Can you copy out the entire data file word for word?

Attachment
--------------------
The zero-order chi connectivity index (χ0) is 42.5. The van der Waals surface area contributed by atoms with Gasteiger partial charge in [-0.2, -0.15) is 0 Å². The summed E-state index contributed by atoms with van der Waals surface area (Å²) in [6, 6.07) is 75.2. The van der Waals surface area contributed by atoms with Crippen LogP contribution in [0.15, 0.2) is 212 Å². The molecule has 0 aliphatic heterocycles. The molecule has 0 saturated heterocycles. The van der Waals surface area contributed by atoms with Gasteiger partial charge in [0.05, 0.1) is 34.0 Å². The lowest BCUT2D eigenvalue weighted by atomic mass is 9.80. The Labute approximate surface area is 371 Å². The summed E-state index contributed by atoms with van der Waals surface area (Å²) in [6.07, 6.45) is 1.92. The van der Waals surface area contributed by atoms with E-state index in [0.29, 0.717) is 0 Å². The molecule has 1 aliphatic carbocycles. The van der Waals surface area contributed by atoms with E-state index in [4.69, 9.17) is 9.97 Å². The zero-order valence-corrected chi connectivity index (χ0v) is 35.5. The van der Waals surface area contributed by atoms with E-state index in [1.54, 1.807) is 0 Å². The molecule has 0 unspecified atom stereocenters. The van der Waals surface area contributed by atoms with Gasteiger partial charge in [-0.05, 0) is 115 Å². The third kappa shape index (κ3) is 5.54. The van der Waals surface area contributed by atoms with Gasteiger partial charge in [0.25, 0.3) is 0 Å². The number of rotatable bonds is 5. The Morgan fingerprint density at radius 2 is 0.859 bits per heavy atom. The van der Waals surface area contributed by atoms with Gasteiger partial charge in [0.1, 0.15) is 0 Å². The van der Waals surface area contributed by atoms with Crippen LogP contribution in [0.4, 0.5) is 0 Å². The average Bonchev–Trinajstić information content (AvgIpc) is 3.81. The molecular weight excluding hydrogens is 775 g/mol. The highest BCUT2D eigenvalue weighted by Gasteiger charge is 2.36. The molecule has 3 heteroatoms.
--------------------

The zero-order chi connectivity index (χ0) is 42.5. The van der Waals surface area contributed by atoms with Gasteiger partial charge in [-0.2, -0.15) is 0 Å². The summed E-state index contributed by atoms with van der Waals surface area (Å²) in [6, 6.07) is 75.2. The van der Waals surface area contributed by atoms with Crippen LogP contribution in [0.15, 0.2) is 212 Å². The molecule has 0 aliphatic heterocycles. The molecule has 0 saturated heterocycles. The van der Waals surface area contributed by atoms with Gasteiger partial charge in [0.05, 0.1) is 34.0 Å². The lowest BCUT2D eigenvalue weighted by atomic mass is 9.80. The Labute approximate surface area is 371 Å². The summed E-state index contributed by atoms with van der Waals surface area (Å²) in [6.07, 6.45) is 1.92. The van der Waals surface area contributed by atoms with E-state index in [0.29, 0.717) is 0 Å². The molecule has 1 aliphatic carbocycles. The van der Waals surface area contributed by atoms with E-state index in [4.69, 9.17) is 9.97 Å². The zero-order valence-corrected chi connectivity index (χ0v) is 35.5. The van der Waals surface area contributed by atoms with E-state index in [1.54, 1.807) is 0 Å². The molecule has 0 unspecified atom stereocenters. The van der Waals surface area contributed by atoms with Gasteiger partial charge in [-0.05, 0) is 115 Å². The third kappa shape index (κ3) is 5.54. The van der Waals surface area contributed by atoms with Gasteiger partial charge in [0.25, 0.3) is 0 Å². The number of rotatable bonds is 5. The Morgan fingerprint density at radius 2 is 0.859 bits per heavy atom. The van der Waals surface area contributed by atoms with Gasteiger partial charge in [0.1, 0.15) is 0 Å². The van der Waals surface area contributed by atoms with Crippen LogP contribution in [0.4, 0.5) is 0 Å². The average Bonchev–Trinajstić information content (AvgIpc) is 3.81. The molecular weight excluding hydrogens is 775 g/mol. The highest BCUT2D eigenvalue weighted by Gasteiger charge is 2.36. The molecule has 3 heteroatoms.